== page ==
To say that the stock market has been volatile would be a brutal understatement. The week prior to last, the CBOE Volatility Index, or VIX, which measures the expected volatility of S&P 500 (^GSPC 0.19%) index options over the next 30 days, hit an all-time record high. If you though the stock market was volatile during the financial crisis, the coronavirus disease 2019 (COVID-19) panic has blown that previous mark out of the water.
It took just over three weeks for the benchmark S&P 500 to push from an all-time closing high to official bear market territory, then one additional week for losses to push beyond 30%. Both figures are records for the quickest 20% loss and 30% loss in the history of the S&P 500.
But it's been especially harsh for the cannabis industry, which was already struggling mightily well before COVID-19 became a pandemic.
Nothing was going right for marijuana stocks before the coronavirus pandemic
In our neighbor to the north, regulatory issues have mostly been to blame. Health Canada delayed the launch of high-margin derivatives by two months, while provincial regulators in Ontario had were working with a lottery system to assign retail licenses until the end of 2019. The result being that only two dozen dispensaries were open in Canada's most-populous province by mid-October 2019, a full year after recreational weed sales commenced. These regulatory problems have created everything from shortages to supply gluts, depending on the province.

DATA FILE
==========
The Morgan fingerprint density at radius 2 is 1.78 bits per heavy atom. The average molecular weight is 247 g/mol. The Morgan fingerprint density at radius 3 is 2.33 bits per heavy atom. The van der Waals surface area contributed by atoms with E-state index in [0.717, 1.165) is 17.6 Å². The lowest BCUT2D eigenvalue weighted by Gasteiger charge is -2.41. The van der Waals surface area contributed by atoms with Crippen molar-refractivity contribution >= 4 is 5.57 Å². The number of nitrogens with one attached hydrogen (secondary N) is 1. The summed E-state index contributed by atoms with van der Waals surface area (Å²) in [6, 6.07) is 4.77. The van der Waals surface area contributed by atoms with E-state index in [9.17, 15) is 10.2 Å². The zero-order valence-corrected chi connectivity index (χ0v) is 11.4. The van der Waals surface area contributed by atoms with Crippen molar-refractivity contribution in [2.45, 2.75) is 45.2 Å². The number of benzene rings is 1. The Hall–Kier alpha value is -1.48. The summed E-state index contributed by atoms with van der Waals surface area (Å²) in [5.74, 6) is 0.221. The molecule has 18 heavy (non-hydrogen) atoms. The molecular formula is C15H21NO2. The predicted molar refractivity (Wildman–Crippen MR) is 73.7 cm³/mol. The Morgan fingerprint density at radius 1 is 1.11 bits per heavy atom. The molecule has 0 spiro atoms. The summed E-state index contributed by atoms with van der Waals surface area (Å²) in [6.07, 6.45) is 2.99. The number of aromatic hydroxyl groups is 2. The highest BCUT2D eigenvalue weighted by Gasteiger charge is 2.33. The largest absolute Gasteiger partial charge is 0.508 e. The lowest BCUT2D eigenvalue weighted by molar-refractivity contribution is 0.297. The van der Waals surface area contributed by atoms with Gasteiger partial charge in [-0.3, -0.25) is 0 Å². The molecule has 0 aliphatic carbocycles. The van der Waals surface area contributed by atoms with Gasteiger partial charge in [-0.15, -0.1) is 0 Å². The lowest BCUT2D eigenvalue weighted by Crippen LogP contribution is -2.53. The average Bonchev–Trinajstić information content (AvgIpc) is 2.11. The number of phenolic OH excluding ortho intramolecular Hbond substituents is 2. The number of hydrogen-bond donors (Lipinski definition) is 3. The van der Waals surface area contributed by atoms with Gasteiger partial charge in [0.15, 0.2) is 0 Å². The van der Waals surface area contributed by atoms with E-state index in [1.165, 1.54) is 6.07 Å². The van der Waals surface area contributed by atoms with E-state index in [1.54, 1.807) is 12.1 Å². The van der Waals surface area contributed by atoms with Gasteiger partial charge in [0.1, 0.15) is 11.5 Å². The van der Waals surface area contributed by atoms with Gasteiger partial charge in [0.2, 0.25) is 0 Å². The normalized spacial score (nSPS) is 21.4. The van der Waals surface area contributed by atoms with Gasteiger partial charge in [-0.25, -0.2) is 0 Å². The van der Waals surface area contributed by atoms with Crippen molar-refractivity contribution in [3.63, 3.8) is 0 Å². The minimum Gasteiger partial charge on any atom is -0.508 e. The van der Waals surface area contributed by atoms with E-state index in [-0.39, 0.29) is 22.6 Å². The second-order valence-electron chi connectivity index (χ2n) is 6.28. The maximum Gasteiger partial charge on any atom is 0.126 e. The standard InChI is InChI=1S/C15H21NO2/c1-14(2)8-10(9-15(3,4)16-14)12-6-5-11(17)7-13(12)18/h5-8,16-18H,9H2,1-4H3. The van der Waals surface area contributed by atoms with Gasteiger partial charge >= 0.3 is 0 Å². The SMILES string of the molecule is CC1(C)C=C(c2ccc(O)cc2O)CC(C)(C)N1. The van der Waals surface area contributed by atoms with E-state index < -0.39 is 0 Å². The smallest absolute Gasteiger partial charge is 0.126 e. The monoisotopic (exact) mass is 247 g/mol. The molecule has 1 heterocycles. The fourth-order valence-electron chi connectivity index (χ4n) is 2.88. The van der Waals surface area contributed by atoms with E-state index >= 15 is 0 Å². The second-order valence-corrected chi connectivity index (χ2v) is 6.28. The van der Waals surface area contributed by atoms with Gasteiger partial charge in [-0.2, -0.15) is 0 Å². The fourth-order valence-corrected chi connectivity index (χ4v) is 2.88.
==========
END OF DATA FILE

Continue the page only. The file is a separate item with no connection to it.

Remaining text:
Comparatively, the United States has been done in by the sky-high taxation of legal marijuana and, to a lesser extent, a lack of legal retail channels. California, the top-selling cannabis market in the world, just happens to be the posterchild for both of these issues. It's hitting consumers with state, local, excise and wholesale taxes that can add well over 40% to the per-gram price of legal pot, and roughly 100 dispensary licenses remain in limbo within the city of Los Angeles. Both of these problems are allowing black-market producers to thrive.
Additionally, marijuana stocks throughout North America have struggled to gain access to traditional forms of financing. In the U.S., cannabis remains a federally illicit substance, meaning many banks and credit unions won't provide basic banking services. Meanwhile, in Canada, banks have become more critical of struggling marijuana balance sheets and have been unwilling to provide loans or lines of credit.
These cannabis stocks have soared over the past week (but most are worth avoiding)
And yet, something of a miracle happened last week. For the first time in about a year, cannabis stocks showed signs of life. Following the noted 30%+ decline in the S&P 500 over a more than four-week stretch, five pot stocks have rallied well over 100% off of their intraday lows in the span of about a week:
- MedMen Enterprises (MMNFF -2.32%): up 266%
- Tilray (TLRY): up 225%
- HEXO (HEXO -3.27%): up 201%
- Innovative Industrial Properties (IIPR 1.77%): up 109%
- Harvest Health & Recreation (HRVSF): up 104%
These are eye-popping moves that are reminiscent of the golden days for pot stocks... from 18 months ago. But they're also really surprising given the ongoing issues listed above that North American cannabis stocks are still working through.